What is motivating the most recent Sy Hersh sources?
Recently the New Yorker magazine ran a piece by renowned investigative journalist Seymour Hersh, which posed the question of whether or not the US military would guard Pakistan’s nuclear arsenal.
US officials say there is no evidence that the Taliban will take over the Pakistani government and therefore it is sufficient to boost Pakistan’s existing security. The more significant fear, they say, is an internal takeover of the nuclear arsenal.
A spokesman for the Pakistani military said, in an official denial, “Pakistan neither needs any American unit for enhancing the security for its arsenal nor would accept it.”
Hersh points to an event that went unreported in the Western mainstream media in June when a nuclear weapon component went missing event triggering the activation of a highly classified US emergency response team. The event turned out to be a false alarm. But it showed that the US does have the capability to at least attempt to intervene in Pakistan.
Perhaps even more intriguing than the information that Hersh presents in the piece is the article itself. Hersh is notorious in Washington for having a Rolodex that most investigative journalists covet. He gets high level Department of Defense officials to anonymously share highly sensitive information.
Knowing this, it is important to approach Hersh’s articles with at least some skepticism. It can not be denied that the unnamed sources have agendas for leaking the information they choose to share.
There is a possibility that officials in the Department of Defense and the intelligence community strategically leak this information to Hersh and then use his report to gauge public reaction to their actions. They can continue to deny the report as they have in this case, but the seed is planted in the American consciousness.
Another reason for this latest leak to Hersh may be to put Pakistan on alert that contingency plans are indeed in place to secure their nuclear arsenal if some form of emergency threatened their nuclear weapons components.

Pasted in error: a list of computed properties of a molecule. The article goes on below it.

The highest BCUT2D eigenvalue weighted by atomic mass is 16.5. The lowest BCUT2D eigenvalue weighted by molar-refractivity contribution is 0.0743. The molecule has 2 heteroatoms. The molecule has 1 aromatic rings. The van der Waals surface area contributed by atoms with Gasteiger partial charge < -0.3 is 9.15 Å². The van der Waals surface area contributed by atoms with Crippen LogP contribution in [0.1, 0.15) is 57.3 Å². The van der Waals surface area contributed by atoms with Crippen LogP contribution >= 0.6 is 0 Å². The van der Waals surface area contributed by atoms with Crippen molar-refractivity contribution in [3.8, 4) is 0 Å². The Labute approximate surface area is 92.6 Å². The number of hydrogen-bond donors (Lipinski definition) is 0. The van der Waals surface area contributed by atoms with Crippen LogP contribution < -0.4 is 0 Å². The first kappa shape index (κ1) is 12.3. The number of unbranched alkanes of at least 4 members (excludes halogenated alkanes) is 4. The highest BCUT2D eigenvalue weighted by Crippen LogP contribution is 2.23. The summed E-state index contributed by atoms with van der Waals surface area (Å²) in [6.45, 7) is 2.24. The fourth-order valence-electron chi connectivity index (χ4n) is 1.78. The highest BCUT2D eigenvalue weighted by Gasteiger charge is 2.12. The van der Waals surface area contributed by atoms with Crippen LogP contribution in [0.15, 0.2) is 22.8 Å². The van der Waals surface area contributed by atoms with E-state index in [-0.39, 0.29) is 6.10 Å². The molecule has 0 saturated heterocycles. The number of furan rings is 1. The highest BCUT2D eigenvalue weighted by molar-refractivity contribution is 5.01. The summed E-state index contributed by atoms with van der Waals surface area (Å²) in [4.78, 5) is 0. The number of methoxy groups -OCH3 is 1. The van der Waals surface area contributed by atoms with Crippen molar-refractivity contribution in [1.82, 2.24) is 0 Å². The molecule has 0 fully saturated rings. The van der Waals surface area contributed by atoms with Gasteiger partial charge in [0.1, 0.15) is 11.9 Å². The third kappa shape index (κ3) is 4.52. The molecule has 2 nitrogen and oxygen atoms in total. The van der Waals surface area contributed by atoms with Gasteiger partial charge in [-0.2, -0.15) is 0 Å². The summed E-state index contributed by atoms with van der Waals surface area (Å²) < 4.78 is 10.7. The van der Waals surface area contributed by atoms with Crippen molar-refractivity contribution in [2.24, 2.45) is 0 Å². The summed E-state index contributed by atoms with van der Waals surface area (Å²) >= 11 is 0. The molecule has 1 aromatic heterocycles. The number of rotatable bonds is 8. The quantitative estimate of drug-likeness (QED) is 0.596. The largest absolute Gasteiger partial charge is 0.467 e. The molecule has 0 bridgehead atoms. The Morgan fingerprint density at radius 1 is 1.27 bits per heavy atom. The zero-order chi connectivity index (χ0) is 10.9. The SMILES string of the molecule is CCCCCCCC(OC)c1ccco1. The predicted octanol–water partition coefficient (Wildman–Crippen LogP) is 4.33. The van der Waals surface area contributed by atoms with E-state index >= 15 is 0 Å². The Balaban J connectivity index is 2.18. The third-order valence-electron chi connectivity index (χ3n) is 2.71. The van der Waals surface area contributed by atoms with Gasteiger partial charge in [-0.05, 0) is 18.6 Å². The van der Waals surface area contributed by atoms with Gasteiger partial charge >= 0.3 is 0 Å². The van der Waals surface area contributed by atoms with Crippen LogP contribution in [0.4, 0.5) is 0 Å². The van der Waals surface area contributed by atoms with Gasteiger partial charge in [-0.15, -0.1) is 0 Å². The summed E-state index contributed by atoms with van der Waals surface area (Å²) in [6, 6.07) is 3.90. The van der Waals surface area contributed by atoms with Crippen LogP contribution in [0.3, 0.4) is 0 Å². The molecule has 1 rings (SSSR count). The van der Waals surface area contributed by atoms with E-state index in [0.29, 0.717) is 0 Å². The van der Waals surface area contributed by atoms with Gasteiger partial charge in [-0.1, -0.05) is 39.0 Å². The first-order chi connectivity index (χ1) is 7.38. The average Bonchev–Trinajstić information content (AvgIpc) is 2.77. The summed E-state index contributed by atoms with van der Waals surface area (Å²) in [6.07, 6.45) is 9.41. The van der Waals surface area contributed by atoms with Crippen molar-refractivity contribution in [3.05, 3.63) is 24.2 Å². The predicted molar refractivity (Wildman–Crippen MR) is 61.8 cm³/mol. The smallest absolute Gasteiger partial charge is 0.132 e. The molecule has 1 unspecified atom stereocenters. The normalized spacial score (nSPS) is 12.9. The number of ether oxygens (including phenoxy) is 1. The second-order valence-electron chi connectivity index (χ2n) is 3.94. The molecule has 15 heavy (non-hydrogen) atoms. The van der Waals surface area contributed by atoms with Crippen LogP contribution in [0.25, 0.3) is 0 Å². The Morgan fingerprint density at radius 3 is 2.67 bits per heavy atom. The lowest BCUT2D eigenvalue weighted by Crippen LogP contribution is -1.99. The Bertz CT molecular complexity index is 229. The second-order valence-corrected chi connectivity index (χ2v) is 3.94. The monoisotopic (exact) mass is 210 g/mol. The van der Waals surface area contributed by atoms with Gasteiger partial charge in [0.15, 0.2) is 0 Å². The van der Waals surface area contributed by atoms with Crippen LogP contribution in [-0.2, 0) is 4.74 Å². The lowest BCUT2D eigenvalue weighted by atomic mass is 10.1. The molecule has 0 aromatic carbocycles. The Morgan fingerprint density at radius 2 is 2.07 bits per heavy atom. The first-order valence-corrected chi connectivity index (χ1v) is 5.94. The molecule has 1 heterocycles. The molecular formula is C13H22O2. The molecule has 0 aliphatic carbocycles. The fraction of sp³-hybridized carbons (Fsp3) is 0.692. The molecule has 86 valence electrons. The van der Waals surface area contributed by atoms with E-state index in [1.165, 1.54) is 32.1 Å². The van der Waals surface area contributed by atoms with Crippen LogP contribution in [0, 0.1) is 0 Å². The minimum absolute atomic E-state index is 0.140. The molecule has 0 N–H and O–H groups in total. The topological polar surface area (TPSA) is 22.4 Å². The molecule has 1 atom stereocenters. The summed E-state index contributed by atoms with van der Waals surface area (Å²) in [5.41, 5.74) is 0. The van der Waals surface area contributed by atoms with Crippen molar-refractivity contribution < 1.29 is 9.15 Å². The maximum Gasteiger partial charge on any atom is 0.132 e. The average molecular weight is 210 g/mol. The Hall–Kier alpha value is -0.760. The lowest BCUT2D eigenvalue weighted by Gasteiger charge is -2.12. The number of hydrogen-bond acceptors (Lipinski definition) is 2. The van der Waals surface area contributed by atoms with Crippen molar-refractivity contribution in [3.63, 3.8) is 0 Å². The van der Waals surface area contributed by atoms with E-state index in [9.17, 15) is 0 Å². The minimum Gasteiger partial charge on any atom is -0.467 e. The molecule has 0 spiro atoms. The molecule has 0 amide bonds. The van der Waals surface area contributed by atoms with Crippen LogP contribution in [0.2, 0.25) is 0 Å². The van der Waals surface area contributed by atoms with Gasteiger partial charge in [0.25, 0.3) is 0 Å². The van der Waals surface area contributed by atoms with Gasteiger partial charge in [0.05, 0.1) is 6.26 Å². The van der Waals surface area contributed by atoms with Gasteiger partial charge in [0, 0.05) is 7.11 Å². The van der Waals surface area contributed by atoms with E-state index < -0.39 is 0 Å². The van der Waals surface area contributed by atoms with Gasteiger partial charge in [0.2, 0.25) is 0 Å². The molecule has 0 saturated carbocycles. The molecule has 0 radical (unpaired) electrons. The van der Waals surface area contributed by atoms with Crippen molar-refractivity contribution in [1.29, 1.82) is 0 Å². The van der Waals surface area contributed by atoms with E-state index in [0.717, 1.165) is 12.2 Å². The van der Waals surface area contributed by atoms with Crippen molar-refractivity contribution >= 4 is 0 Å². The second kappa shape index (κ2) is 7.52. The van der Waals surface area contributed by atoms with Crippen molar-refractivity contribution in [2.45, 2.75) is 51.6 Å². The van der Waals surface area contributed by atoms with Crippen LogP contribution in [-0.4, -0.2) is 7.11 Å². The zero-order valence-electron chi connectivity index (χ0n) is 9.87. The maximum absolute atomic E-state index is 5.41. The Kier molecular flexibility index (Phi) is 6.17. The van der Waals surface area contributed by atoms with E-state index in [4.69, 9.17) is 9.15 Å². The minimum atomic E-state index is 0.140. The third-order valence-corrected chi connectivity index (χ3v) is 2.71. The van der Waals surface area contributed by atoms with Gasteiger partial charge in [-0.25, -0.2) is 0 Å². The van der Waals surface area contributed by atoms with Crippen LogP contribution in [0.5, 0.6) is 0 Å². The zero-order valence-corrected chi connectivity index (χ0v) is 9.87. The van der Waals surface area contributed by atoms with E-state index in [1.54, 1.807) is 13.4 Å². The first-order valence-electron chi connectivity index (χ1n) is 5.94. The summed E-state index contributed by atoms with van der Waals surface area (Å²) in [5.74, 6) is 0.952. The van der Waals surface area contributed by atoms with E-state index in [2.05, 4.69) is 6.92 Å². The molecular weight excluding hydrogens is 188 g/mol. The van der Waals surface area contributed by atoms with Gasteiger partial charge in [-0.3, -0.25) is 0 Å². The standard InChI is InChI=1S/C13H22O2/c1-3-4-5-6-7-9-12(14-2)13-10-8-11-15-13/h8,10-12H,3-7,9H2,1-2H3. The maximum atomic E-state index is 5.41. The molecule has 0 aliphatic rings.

The Pakistani concern and reluctance to allow US military access to their nuclear arsenal is born out of the perceived and perhaps real close knit diplomatic relationship that the US maintains with Pakistan’s neighbor and enemy: India.
The variable that complicates the equation is that Pakistan relies heavily on US aid, so instead of stonewalling US officials, it is believed by a majority of US officials that they simply lie to the US and continue to see the aid paid. The last large payment was approved by Congress in September and totaled over $7 billion.
The bottom line to success for the US in the region is convincing the Pakistani army to focus their energy and resources on fighting the Taliban within their own borders rather than always preparing for a possible conflict with India.
There is a doom scenario laid out by one of Hersh’s unnamed US Special Forces advisor says, ““We are playing into Al Qaeda’s deep game here. If we blow it, Al Qaeda could come in and scoop up a nuke or two.”
This could very well be leaked to increase support for further involvement in the region (with a troop increase announcement looming for Afghanistan and continued drone attacks) by speaking as though further instability in Pakistan could lead to terrorists obtaining a nuclear weapon, a scenario that most rational people view as worst case.